Keija Minor was just named the Editor-in-Chief of Brides.com and Brides magazine. This makes her the first African American EIC in Condé Nast history, a publication company that has been in business for 103 years. Condé Nast has some big name publications under their belt, including Vogue, The New Yorker, and Glamour.
Anne Fulenwider became EIC of Brides just last year, and previously served as executive editor from 2009 to 2011. She is now moving to Marie Claire where she will replace longtime editor-in-chief, Joanna Coles, who is now moving to Cosmo. Sounds a bit like musical chairs, no?
Minor has been executive editor of Brides since late last year but her promotion is effective immediately. “She is a gifted editor. Brides will benefit from both her energy and her passion,” said Tom Wallace, Condé Nast’s editorial director.
“CNP, the privately owned company that produces 18 magazines including Vogue, Glamour, Vanity Fair and GQ, has been in existence since 1909. That’s 103 years that no black editor has ever been named to the top of an editorial masthead at the company–until now. Yikes!” said HuffPost writer Julee Wilson.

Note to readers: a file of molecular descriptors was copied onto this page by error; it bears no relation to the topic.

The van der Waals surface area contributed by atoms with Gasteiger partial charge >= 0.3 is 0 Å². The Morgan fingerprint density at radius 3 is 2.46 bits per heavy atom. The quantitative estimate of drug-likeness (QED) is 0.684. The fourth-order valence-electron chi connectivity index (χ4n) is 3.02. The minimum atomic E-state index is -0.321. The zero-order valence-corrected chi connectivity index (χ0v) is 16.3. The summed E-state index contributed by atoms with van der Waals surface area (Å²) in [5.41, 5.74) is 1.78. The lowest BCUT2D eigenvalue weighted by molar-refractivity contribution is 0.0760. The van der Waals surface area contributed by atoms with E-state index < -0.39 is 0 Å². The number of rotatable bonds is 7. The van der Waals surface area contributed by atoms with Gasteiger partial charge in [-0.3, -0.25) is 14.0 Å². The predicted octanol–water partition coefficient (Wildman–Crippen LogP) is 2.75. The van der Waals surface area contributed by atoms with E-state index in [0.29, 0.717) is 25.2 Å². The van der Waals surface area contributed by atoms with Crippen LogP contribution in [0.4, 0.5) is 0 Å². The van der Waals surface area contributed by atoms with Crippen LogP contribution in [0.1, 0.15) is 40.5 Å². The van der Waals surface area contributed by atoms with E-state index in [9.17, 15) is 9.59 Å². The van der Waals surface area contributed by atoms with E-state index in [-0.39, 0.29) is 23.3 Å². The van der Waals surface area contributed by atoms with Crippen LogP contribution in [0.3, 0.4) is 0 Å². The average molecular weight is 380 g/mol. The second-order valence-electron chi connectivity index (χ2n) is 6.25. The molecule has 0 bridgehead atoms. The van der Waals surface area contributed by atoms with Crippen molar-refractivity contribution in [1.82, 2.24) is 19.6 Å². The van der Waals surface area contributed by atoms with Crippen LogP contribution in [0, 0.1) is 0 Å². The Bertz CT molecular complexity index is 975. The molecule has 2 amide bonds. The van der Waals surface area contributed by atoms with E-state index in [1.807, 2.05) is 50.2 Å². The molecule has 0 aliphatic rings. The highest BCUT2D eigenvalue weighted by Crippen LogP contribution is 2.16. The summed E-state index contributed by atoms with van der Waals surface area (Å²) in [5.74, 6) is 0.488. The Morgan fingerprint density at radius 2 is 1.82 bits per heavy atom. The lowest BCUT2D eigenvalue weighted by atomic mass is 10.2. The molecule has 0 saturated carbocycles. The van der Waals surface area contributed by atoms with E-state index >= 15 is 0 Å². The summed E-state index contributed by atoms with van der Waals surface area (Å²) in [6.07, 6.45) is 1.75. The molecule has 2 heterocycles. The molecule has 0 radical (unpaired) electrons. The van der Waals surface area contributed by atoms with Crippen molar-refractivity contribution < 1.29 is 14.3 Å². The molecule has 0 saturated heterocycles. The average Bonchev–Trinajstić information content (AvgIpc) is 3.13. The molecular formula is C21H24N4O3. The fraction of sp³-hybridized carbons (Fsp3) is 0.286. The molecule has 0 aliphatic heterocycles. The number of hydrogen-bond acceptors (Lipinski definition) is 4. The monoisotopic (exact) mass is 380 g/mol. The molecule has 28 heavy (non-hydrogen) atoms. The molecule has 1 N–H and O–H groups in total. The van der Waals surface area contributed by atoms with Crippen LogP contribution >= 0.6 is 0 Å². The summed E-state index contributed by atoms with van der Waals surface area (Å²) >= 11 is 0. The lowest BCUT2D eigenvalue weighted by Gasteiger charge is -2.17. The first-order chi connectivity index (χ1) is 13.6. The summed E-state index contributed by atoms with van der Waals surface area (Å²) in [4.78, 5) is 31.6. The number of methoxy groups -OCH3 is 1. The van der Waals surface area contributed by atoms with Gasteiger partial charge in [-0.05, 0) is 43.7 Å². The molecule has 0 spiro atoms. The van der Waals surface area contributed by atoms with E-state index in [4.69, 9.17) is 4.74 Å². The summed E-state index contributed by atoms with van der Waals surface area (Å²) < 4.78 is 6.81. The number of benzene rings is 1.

Yikes indeed. Congrats to Minor–I’m sure she will do a great job–but it’s 2012, how has this not happened sooner? The fact that these sorts of barriers are still being broken today is shocking.
Wilson pointed out that there are only a few mainstream publications that have appointed women of color to high-level editorial positions, namely Ebony’s EIC Amy DuBois, who was previously the editor of Teen People and Corynne Corbett, the beauty editor of Essence, who was previously executive editor of Real Simple.
(Photo: John Saint-Hilaire / WENN)